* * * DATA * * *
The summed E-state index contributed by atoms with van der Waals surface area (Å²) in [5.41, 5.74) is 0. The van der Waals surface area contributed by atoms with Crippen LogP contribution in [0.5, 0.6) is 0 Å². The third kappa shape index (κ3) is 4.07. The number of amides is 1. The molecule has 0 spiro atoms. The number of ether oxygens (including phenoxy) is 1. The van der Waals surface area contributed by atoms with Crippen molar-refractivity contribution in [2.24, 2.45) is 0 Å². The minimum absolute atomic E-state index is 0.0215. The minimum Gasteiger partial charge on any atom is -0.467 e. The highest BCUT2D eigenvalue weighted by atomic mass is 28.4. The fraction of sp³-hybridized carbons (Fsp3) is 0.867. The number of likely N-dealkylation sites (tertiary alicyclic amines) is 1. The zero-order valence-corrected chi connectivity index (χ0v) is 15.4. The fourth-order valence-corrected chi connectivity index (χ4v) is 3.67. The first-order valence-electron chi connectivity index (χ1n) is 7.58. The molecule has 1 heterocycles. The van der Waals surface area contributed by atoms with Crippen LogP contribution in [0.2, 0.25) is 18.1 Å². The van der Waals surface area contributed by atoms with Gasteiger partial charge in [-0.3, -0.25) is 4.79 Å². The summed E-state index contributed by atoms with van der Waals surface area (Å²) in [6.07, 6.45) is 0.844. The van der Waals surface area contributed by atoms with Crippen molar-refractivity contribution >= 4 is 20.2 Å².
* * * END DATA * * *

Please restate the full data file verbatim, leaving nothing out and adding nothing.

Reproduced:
The summed E-state index contributed by atoms with van der Waals surface area (Å²) in [5.41, 5.74) is 0. The van der Waals surface area contributed by atoms with Crippen LogP contribution in [0.5, 0.6) is 0 Å². The third kappa shape index (κ3) is 4.07. The number of amides is 1. The molecule has 0 spiro atoms. The number of ether oxygens (including phenoxy) is 1. The van der Waals surface area contributed by atoms with Crippen molar-refractivity contribution in [2.24, 2.45) is 0 Å². The minimum absolute atomic E-state index is 0.0215. The minimum Gasteiger partial charge on any atom is -0.467 e. The highest BCUT2D eigenvalue weighted by atomic mass is 28.4. The fraction of sp³-hybridized carbons (Fsp3) is 0.867. The number of likely N-dealkylation sites (tertiary alicyclic amines) is 1. The zero-order valence-corrected chi connectivity index (χ0v) is 15.4. The fourth-order valence-corrected chi connectivity index (χ4v) is 3.67. The first-order valence-electron chi connectivity index (χ1n) is 7.58. The molecule has 1 heterocycles. The van der Waals surface area contributed by atoms with Crippen LogP contribution in [0.2, 0.25) is 18.1 Å². The van der Waals surface area contributed by atoms with Gasteiger partial charge in [-0.3, -0.25) is 4.79 Å². The summed E-state index contributed by atoms with van der Waals surface area (Å²) in [6.07, 6.45) is 0.844. The van der Waals surface area contributed by atoms with Crippen molar-refractivity contribution >= 4 is 20.2 Å².